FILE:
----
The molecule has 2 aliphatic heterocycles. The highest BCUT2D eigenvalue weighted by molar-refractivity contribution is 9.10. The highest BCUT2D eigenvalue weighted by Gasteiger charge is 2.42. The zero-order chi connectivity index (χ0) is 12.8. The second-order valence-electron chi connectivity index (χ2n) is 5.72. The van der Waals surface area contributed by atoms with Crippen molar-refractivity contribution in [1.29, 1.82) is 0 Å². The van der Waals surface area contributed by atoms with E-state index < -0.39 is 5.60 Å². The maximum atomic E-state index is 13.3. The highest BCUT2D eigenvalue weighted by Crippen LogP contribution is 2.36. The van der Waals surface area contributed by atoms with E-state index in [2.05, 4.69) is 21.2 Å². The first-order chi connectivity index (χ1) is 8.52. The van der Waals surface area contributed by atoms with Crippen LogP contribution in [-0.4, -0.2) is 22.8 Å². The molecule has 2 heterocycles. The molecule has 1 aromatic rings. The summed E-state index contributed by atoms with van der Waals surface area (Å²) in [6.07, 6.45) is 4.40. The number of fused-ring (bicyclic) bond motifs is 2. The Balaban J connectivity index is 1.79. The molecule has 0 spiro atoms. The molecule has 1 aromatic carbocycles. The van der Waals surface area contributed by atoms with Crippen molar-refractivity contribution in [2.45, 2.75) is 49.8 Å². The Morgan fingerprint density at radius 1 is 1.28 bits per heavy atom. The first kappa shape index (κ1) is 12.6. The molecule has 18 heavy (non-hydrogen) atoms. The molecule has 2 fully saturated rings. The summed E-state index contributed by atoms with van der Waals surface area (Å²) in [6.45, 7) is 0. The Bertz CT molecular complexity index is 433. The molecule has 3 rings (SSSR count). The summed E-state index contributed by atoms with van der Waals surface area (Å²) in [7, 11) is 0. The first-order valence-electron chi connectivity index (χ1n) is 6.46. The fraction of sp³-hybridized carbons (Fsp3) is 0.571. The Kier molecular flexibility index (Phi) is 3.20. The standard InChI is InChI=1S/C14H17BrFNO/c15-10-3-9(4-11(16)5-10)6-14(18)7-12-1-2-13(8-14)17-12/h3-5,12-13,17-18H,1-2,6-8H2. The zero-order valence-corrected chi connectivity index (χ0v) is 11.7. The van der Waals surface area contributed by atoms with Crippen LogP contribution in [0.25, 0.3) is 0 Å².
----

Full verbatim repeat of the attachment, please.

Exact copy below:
The molecule has 2 aliphatic heterocycles. The highest BCUT2D eigenvalue weighted by molar-refractivity contribution is 9.10. The highest BCUT2D eigenvalue weighted by Gasteiger charge is 2.42. The zero-order chi connectivity index (χ0) is 12.8. The second-order valence-electron chi connectivity index (χ2n) is 5.72. The van der Waals surface area contributed by atoms with Crippen molar-refractivity contribution in [1.29, 1.82) is 0 Å². The van der Waals surface area contributed by atoms with E-state index < -0.39 is 5.60 Å². The maximum atomic E-state index is 13.3. The highest BCUT2D eigenvalue weighted by Crippen LogP contribution is 2.36. The van der Waals surface area contributed by atoms with E-state index in [2.05, 4.69) is 21.2 Å². The first-order chi connectivity index (χ1) is 8.52. The van der Waals surface area contributed by atoms with Crippen LogP contribution in [-0.4, -0.2) is 22.8 Å². The molecule has 2 heterocycles. The molecule has 1 aromatic rings. The summed E-state index contributed by atoms with van der Waals surface area (Å²) in [6.07, 6.45) is 4.40. The number of fused-ring (bicyclic) bond motifs is 2. The Balaban J connectivity index is 1.79. The molecule has 0 spiro atoms. The molecule has 1 aromatic carbocycles. The van der Waals surface area contributed by atoms with Crippen molar-refractivity contribution in [2.45, 2.75) is 49.8 Å². The Morgan fingerprint density at radius 1 is 1.28 bits per heavy atom. The first kappa shape index (κ1) is 12.6. The molecule has 18 heavy (non-hydrogen) atoms. The molecule has 2 fully saturated rings. The summed E-state index contributed by atoms with van der Waals surface area (Å²) in [6.45, 7) is 0. The Bertz CT molecular complexity index is 433. The molecule has 3 rings (SSSR count). The summed E-state index contributed by atoms with van der Waals surface area (Å²) in [7, 11) is 0. The first-order valence-electron chi connectivity index (χ1n) is 6.46. The fraction of sp³-hybridized carbons (Fsp3) is 0.571. The Kier molecular flexibility index (Phi) is 3.20. The standard InChI is InChI=1S/C14H17BrFNO/c15-10-3-9(4-11(16)5-10)6-14(18)7-12-1-2-13(8-14)17-12/h3-5,12-13,17-18H,1-2,6-8H2. The zero-order valence-corrected chi connectivity index (χ0v) is 11.7. The van der Waals surface area contributed by atoms with Crippen LogP contribution in [0.25, 0.3) is 0 Å².